Brand loyalty is the holy grail of every marketing campaign. When consumers develop a sense of loyalty toward a brand, they anxiously await the release of new products and, often, wait in long lines to acquire them on the day of the release. In turn, such display of devotion attracts attention of other consumers, creating a snowball effect. Companies that effectively cultivate brand loyalty, become immensely valuable. Their trademarks wield significant power to attract consumers, quite often based on the trademark alone. Perhaps, one of the best examples is Tesla. Last week, Tesla released a new product that had nothing to do with electric vehicles–tequila. Yet, largely due to the notoriety of Tesla’s brand, this pricey tequila sold out in minutes–without purchasers ever tasting the product. This is a textbook example of the power of brand loyalty.
Tesla Tequila Trademark Infringement?
We previously wrote about Tesla’s failed attempt to secure a federal trademark registration for the brand TESLAQUILA. The United States Patent and Trademark Office (USPTO) rejected TESLAQUILA trademark application based on an existing registration owned by a man named George Bozic for SPIRIT TESLA. In trademark law, every trademark is tied to a specific product or service. Although Tesla Inc. owns a strong trademark for electric vehicles, there are many other TESLA trademark registrations for other products. Accordingly, because Mr. Bozic registered his SPIRIT TESLA trademark first, he has an exclusive nationwide right to this trademark for alcoholic beverages.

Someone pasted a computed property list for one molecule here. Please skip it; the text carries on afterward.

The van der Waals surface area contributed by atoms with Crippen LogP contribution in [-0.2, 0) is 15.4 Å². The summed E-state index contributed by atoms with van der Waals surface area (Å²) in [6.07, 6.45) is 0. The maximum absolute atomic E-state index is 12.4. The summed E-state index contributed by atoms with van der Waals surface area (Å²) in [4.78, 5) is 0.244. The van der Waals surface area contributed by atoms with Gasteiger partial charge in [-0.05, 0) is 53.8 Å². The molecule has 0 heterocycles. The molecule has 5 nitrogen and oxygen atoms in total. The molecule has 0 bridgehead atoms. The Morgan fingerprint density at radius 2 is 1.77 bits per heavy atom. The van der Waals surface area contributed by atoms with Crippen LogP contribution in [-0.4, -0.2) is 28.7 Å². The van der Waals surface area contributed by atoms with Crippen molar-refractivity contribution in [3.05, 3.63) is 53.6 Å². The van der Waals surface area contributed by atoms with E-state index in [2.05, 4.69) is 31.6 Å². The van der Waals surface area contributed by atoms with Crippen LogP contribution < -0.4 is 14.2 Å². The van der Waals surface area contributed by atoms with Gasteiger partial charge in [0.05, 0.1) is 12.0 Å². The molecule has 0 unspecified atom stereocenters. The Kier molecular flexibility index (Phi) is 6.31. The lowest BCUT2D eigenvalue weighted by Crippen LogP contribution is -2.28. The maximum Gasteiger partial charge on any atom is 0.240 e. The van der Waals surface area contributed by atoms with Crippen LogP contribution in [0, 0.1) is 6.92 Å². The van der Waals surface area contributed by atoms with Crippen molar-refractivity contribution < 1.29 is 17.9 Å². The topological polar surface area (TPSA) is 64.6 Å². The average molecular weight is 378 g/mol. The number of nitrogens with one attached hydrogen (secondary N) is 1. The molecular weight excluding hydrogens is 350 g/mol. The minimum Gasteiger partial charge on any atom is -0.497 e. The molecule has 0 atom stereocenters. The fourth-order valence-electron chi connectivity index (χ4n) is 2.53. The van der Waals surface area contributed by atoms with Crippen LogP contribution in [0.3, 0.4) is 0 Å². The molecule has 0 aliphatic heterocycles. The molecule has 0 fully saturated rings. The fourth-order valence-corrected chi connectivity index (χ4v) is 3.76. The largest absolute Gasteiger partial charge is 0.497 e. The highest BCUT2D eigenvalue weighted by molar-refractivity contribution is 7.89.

Thus, based on the USPTO’s official finding that TESLAQUILA is confusingly similar with SPIRIT TESLA, Mr. Bozic may have a strong trademark infringement case against Tesla for selling tequila under its TESLA brand. It will be interesting to see whether Mr. Bozic asserts his IP rights against Tesla. Perhaps, Elon Musk and George Bozic can arrange a mutually beneficial deal?